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Father recounts moment his United flight plunged toward the ocean

Flowers and trees are blooming up to three weeks earlier than normal in the Eastern US. Experts say changes in climate are ushering in many full blooms across parts of the country – when they should still be nearly a month away. Much of the “early spring” has to do with the warm start to 2023. Several parts of the South and Southeast are off to their top-10 warmest years on record, and many cities are seeing their top-five warmest: Houston, Jackson, Nashville and Atlanta. It is even more dramatic in the mid-Atlantic and Northeast. Philadelphia and New York City are experiencing their warmest start to the year on record, so the early bloom will most likely expand into the Northeast in the weeks ahead.

Several US mobile carriers suffer technical difficulties

Several US mobile carriers experienced technical difficulties Monday night. DownDetector, a website that tracks service problems and outages, indicated that AT&T, T-Mobile, Verizon and Boost Mobile all experienced a spike in reports Monday night. It was unclear if the problems were connected. 

Super Bowl ratings touchdown

The Super Bowl attracted 113 million viewers, the third most-watched TV program ever. 

Dog runs away, makes 10-mile journey to a surprise destination

An adopted dog escaped her new owner and went on a solo journey for three days. See the surprising location where she was found.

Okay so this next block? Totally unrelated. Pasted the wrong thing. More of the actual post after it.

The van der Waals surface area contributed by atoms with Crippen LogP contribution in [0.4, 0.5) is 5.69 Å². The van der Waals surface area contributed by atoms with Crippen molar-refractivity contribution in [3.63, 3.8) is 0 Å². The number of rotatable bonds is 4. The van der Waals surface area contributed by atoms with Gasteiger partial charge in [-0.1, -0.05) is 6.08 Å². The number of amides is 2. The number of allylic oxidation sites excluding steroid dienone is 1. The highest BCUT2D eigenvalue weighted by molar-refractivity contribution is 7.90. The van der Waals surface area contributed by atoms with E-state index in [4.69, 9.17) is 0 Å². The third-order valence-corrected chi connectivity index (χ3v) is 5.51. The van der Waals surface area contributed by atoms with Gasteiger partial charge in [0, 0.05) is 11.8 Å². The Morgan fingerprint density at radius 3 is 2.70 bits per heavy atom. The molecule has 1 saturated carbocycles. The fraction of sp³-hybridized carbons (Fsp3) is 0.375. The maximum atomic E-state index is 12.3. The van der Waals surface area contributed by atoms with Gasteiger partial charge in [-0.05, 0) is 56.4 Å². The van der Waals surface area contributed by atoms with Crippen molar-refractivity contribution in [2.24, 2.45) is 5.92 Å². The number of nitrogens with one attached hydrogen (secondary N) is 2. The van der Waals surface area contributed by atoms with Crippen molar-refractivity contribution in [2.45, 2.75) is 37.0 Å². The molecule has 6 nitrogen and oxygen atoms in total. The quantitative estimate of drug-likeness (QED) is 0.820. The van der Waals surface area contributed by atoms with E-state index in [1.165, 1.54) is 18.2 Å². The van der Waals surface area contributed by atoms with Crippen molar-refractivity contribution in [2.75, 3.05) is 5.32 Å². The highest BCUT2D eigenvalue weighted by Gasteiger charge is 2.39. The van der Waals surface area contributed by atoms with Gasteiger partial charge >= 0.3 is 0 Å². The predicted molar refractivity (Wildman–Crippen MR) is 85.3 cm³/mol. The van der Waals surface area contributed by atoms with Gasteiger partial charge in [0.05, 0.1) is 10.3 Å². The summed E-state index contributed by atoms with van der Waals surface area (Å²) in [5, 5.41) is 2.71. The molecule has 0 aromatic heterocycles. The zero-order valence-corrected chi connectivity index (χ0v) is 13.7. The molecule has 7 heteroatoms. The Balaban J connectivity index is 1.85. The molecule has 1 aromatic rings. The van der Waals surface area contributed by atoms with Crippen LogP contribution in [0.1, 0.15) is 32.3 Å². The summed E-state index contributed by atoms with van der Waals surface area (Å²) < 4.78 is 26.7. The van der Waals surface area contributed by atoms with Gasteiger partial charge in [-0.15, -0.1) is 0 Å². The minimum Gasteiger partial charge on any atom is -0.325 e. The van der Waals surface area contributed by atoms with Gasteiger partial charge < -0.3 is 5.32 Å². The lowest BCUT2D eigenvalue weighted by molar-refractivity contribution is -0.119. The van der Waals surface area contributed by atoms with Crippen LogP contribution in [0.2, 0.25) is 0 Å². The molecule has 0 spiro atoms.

‘SNL’ alums team up for a live comedy tour

Amy Poehler and Tina Fey are hitting the road together for a comedy tour starting this spring.

Revisiting ‘Titanic’ in theaters as an adult will open up an ocean of movie-going memories

Seeing “Titanic” in the ’90s is a core memory for many moviegoers. This is what it’s like to see the film re-released in theaters for its 25th anniversary.

Are you getting too much screen time?

On the “Chasing Life” podcast, Dr. Sanjay Gupta dives into the science behind how technology and social media are impacting our brains. He also speaks to one of the people he worries about most: his teenage daughter. Listen here.


That’s how many months it has been since Hurricane Ian pummeled Southwest Florida. Still, many families are waiting for their insurance payouts and don’t have the money to rebuild. This has left many people homeless and others living in difficult or dangerous conditions. Some even tell CNN they’ve moved back into their moldy houses because they have nowhere else to go.

“With this legislation, we are protecting kids from harmful, permanent medical procedures.”

– South Dakota Republican Gov. Kristi Noem, after signing a bill Monday that will ban gender-affirming treatments for transgender minors in the state. The bill outlaws the prescription and administration of puberty-blocking medication in patients under the age of 18, as well as sex hormones and surgery related to gender transition. Opponents of the bill have said this measure would be harmful to transgender children and is a government intrusion into their medical decisions.

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How the US imports flowers for Valentine’s Day

Each year, more than 1 billion flowers come into the US to be sold on Valentine’s Day. See how the process is quickly completed before they wilt. (Click here to view)

Francis McGee